Mascot platforming never looked so good. This PS4 reboot brings back the beloved duo of a Lombax mechanic and his cordial robot pal, following Ratchet and Clank as they traverse wildly unalike planets and acquire an ever-growing arsenal of inventive, destructive weaponry. While this game is technically a tie-in with the recent movie, there's absolutely no need to have seen it beforehand - and really, the story is secondary to the perfectly tuned, run-jump-and-gun gameplay. When you're not leveling up your firepower by blasting every baddie and inanimate object in sight, you'll be staring in awe of the colorful and crisp visuals, which are legitimately on par with an animated feature film.
Life Is Strange
The sublime writing and pacing of this episodic narrative will have you agonising over choices, and then marvelling at their flawless integration. Life is Strange starts off as a fairly innocuous teen-life simulator and throughout the episodes transforms into something… very different. To quote heroine Max’s BFF Chloe, it’s “hella” good, and certainly a lot darker than you may initially think. In an ironic nod to the lead character’s ability to rewind time - you’ll wish you could play it all over again for the first time.
Batman: Arkham Knight
If you've ever wanted to become the Batman, Batman: Arkham Knight is the closest you can get (outside of actually donning a pointy-eared cape and cowl). The series' final instalment sets you free in a massive open-world ripe with Riddler trophies to find, crimes to stop, and thugs to brutally incapacitate. It's got all of the series staples like the intricate combat system, sneaky predator sequences, and crime scene investigations, but the Batmobile adds a new dimension to your heroics. Need to get from point A to B? Hop in the Batmobile. Want to take down some goons? Shoot them with the Batmobile's 'non-lethal' cannon. Need to break down a wall? You know the Batmobile has that covered. Batman: Arkham Knight is the complete Batman experience, and you don't want to miss it.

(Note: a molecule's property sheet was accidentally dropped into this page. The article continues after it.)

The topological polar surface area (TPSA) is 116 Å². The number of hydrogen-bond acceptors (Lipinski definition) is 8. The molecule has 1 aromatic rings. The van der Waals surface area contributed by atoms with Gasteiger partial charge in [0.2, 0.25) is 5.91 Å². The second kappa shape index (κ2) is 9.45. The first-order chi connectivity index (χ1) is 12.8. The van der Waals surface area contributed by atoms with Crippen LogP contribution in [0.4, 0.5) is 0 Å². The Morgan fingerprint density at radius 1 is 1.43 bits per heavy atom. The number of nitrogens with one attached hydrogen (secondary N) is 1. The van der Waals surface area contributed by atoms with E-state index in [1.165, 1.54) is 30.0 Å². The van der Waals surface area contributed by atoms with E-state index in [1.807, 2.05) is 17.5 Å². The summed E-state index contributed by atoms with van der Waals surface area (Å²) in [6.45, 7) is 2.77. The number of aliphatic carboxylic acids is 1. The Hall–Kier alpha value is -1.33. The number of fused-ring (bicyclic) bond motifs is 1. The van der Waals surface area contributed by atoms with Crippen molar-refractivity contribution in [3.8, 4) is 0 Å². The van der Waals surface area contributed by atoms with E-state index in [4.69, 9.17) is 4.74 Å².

You haven’t lived until you’ve enjoyed a four-player free-for-all in this instant couchplay classic. There's a level of depth to TowerFall Ascension's arena-based archery bouts that continues to surprise, delight, and forces you to evolve your play style practically every time you go back to it. And you'll go back to it a lot. The solo campaign is an enjoyable sideshow and an opportunity to hone your skills, but almost nothing beats the arrow-grabbing, death-defying last-second kills of local multiplayer mayhem. Best of all, the replay function shows you that maelstrom of pixels in ultra-satisfying slow-mo after each round-ending kill.